“No more white bread,” he says with a laugh. “I am eating a lot more vegetables, especially colourful ones.”

Mississauga accountant Babatunji Farinloye, 50, says he's happy with the positive results produced by regular exercise and healthy eating since he became part of the Heart and Stroke Foundation's Activate project.
Mississauga accountant Babatunji Farinloye, 50, says he’s happy with the positive results produced by regular exercise and healthy eating since he became part of the Heart and Stroke Foundation’s Activate project.  (J.P. MOCZULSKI)

Elementary school teacher Teresa Galati, 56, says the program has helped her manage stress — and her elevated blood pressure.

“I have learned how to take time to meditate and it really helps,” she says.

Galati found the personal coaching particularly useful.

“I was able to go online and ask questions and even if my coach wasn’t available, someone always got back to me,” she says. “If you don’t have time to meet with someone, it’s great to be able to go online. It was phenomenal.”

Investors are also happy.

“We are very pleased with how the first cohort worked,” says MaRS director Adam Jagelewski. “We are setting ourselves up for the second and third cohorts that will ultimately dictate whether investors will get their returns or not.”

While some critics say government should not be paying a “middle man” to deliver public health and social services, Jagelewski says the pay-for-success premium makes everyone involved work harder and allows public officials to show taxpayers what their money has been able to accomplish.

“It doesn’t have to be a social impact bond,” he says. “Outcome-based contracts that have rigour around outcomes-based measurement are where we ought to be going generally.”

A social impact bond using private investors to take on the risk is just one way to do it. Governments could just as easily take this approach, he adds.

“The question is how can we learn from the way this program was designed and apply it to diabetes and other chronic disease and even mental health and addictions,” he says. “I’m hoping this program is a beacon of light for preventative programs across the board.”

As Heart and Stroke gears up to enrol its next cohort, the foundation is inviting employers, unions, health care providers, community associations and other groups to encourage their staff, members, patients and clients to join the free wellness program. Staff from Loblaws, Shoppers Drug Mart and CAA Club Group have already participated and Deloitte and others are on board for the next cohort, Kim says.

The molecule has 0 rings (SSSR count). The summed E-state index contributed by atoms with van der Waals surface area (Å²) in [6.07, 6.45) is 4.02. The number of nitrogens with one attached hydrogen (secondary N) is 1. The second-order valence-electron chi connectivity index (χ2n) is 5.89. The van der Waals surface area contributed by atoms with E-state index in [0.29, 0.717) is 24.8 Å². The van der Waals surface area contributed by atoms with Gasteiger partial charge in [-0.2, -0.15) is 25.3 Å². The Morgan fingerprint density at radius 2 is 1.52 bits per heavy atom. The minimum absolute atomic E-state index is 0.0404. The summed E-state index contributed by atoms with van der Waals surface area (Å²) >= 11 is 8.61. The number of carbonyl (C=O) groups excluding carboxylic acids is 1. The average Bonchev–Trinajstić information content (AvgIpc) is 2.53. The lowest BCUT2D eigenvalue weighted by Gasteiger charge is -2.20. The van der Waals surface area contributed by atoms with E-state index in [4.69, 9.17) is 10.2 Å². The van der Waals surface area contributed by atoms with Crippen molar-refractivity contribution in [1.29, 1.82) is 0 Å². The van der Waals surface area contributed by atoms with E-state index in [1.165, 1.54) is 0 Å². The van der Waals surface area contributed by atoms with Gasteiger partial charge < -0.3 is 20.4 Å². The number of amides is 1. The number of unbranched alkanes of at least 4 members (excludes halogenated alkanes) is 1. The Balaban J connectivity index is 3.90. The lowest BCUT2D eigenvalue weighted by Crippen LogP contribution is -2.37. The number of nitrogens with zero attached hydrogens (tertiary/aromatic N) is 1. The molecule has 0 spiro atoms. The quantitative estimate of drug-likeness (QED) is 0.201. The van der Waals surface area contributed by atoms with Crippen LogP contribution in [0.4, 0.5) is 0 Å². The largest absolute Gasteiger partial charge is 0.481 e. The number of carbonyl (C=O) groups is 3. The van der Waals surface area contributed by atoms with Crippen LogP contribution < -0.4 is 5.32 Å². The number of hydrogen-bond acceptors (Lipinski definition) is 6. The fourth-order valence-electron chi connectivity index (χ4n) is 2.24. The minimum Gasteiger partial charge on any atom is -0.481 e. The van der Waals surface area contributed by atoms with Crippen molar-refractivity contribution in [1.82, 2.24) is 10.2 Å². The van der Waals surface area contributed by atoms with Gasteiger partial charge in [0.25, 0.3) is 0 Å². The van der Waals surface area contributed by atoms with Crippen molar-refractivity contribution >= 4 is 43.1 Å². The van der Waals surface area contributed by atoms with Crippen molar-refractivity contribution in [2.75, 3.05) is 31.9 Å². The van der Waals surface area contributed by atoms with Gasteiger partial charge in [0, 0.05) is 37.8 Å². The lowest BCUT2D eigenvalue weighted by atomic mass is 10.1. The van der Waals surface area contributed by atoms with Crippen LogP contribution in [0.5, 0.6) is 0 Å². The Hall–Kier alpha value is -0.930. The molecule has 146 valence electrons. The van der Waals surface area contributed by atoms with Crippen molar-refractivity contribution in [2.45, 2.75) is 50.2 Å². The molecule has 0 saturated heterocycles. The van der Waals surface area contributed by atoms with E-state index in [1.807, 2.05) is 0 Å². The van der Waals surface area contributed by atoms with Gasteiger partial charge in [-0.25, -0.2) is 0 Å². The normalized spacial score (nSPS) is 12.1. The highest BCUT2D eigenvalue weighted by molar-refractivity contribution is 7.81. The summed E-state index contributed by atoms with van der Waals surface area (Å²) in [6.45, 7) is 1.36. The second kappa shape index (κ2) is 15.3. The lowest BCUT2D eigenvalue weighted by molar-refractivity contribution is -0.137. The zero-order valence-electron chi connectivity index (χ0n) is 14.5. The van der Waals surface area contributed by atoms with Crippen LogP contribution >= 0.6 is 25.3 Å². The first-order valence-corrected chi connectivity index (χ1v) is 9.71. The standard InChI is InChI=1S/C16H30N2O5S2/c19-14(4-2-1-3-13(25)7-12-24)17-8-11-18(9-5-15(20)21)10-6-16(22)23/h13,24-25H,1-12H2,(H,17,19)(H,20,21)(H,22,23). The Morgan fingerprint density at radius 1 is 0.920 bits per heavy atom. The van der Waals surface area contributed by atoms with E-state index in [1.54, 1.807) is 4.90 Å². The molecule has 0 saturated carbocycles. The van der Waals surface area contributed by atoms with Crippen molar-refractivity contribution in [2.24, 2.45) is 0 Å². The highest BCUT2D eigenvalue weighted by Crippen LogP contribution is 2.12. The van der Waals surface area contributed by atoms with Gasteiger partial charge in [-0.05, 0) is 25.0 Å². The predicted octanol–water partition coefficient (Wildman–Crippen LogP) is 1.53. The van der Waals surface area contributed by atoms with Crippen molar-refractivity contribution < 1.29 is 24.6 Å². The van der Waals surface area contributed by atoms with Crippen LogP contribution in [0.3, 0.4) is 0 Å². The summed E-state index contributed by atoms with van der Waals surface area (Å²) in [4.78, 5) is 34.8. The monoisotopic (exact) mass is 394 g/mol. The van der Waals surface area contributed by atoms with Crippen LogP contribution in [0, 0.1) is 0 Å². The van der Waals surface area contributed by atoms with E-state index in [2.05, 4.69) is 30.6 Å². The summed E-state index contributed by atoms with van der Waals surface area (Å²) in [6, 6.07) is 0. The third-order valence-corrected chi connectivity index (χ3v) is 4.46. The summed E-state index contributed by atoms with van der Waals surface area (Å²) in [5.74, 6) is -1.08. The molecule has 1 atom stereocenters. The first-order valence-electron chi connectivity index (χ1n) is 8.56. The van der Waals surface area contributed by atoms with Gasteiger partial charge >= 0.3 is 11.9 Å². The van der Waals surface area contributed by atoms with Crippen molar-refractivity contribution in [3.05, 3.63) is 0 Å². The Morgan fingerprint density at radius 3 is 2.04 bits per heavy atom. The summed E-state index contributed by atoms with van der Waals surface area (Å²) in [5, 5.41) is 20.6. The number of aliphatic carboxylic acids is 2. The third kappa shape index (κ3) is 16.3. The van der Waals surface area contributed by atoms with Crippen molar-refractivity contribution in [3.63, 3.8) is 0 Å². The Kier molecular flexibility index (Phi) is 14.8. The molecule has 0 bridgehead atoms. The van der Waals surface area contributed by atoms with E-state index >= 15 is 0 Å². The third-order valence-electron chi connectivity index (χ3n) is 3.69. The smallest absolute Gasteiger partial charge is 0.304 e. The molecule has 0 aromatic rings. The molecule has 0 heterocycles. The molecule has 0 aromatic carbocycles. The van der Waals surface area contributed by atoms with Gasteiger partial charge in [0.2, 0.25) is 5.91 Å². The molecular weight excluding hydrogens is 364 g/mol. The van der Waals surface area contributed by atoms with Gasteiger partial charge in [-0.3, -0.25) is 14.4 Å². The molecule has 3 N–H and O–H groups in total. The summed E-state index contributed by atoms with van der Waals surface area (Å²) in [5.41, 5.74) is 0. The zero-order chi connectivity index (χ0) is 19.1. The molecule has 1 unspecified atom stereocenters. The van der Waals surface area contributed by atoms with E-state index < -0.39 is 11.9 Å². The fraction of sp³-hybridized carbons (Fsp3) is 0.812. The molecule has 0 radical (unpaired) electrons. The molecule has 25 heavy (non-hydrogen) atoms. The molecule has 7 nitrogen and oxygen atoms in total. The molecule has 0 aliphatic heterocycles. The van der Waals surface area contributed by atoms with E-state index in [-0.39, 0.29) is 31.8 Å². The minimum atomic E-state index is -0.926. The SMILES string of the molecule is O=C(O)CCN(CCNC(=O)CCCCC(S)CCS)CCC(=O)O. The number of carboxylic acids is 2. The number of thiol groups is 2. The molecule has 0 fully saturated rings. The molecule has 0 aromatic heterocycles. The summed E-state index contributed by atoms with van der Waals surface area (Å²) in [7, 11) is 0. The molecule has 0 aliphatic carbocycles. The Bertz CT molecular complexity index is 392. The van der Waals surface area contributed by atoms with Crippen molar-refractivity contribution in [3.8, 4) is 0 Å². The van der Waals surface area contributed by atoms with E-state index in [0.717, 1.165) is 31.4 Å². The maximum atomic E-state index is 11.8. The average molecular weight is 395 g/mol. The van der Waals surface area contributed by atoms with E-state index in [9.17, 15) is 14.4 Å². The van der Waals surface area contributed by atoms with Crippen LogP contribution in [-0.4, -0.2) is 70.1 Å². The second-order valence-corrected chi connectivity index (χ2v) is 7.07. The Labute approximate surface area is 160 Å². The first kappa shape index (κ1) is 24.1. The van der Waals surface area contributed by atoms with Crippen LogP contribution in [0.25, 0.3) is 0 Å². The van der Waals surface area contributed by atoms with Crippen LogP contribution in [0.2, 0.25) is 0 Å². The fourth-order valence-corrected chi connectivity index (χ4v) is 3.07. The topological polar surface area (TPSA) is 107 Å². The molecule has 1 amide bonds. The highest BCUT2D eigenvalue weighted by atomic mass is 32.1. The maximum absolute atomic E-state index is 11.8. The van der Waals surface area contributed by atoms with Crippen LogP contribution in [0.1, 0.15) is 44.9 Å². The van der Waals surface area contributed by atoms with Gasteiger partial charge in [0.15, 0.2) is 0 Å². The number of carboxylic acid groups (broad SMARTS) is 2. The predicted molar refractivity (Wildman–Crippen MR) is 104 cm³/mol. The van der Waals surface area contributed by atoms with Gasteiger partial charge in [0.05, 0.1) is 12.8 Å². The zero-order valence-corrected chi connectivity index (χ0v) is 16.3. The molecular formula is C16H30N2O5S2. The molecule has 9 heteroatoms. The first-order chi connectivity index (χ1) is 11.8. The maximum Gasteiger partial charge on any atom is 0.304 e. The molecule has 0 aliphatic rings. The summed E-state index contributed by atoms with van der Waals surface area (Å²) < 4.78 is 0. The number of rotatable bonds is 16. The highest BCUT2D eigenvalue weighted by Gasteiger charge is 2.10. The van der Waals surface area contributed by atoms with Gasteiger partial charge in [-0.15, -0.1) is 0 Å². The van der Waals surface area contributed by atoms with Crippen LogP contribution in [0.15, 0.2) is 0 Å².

For employers with more than 500 staff, Heart and Stroke will send volunteers to the workplace to measure blood pressure and enrol those who qualify. Those who don’t qualify still get access to the foundation’s health resources and a free two-week YMCA membership.

“As everyone knows, a healthier workforce is a happier workforce, with less days off etc.,” Kim says. “We are really keen to know if corporations would spread the word for us because it could really benefit them too.”

Laurie Monsebraaten is a Toronto-based reporter covering social justice. Follow her on Twitter: @lmonseb


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Alberta government to support safe withdrawal site for Blood Tribe – Lethbridge


A new safe withdrawal management site will provide substance use treatment services for people in the Blood Tribe community.

The Alberta government releasing a statement Thursday, stating that they will be providing $2.2 million over two years for startup and operational costs for the new program.

“The Blood Tribe has developed a community-based solution to help ease the current overdose crisis,” said Minister of Health Sarah Hoffman said in a release Thursday.

“Our government is proud to provide funding for this new program. We will continue to work with the Blood Tribe to ensure they have the support they need to provide treatment and care for people affected by substance use.”

Drug crisis on Blood Tribe sees 34 overdoses, 3 deaths in 21 days: official

Paramedics will now be able to give patients who have overdosed the option of going to the safe withdrawal management site to receive health assessment, interventions, and access to local resources and programs.

WATCH: Blood Reserve sees 34 overdoses and 3 deaths in 21 days: official

“Premier Notley, Minister Hoffman and the Alberta Cabinet have been sincerely appreciative and helpful in combating the opioid crisis that has plagued our people over the last few years,” said Blood Tribe Chief Roy Fox in a release. “We thank them for their continued involvement and providing additional resources towards the medical treatment centre that our Health Board, Department and Council have initiated.

“Many other departments, tribal members and others have worked collaboratively towards ending this drug problem and we thank them for their courage and commitment. May our Creator help those of our people who are addicted to overcome their problems and seek the help that is being offered by trained people and especially our spiritual leaders.”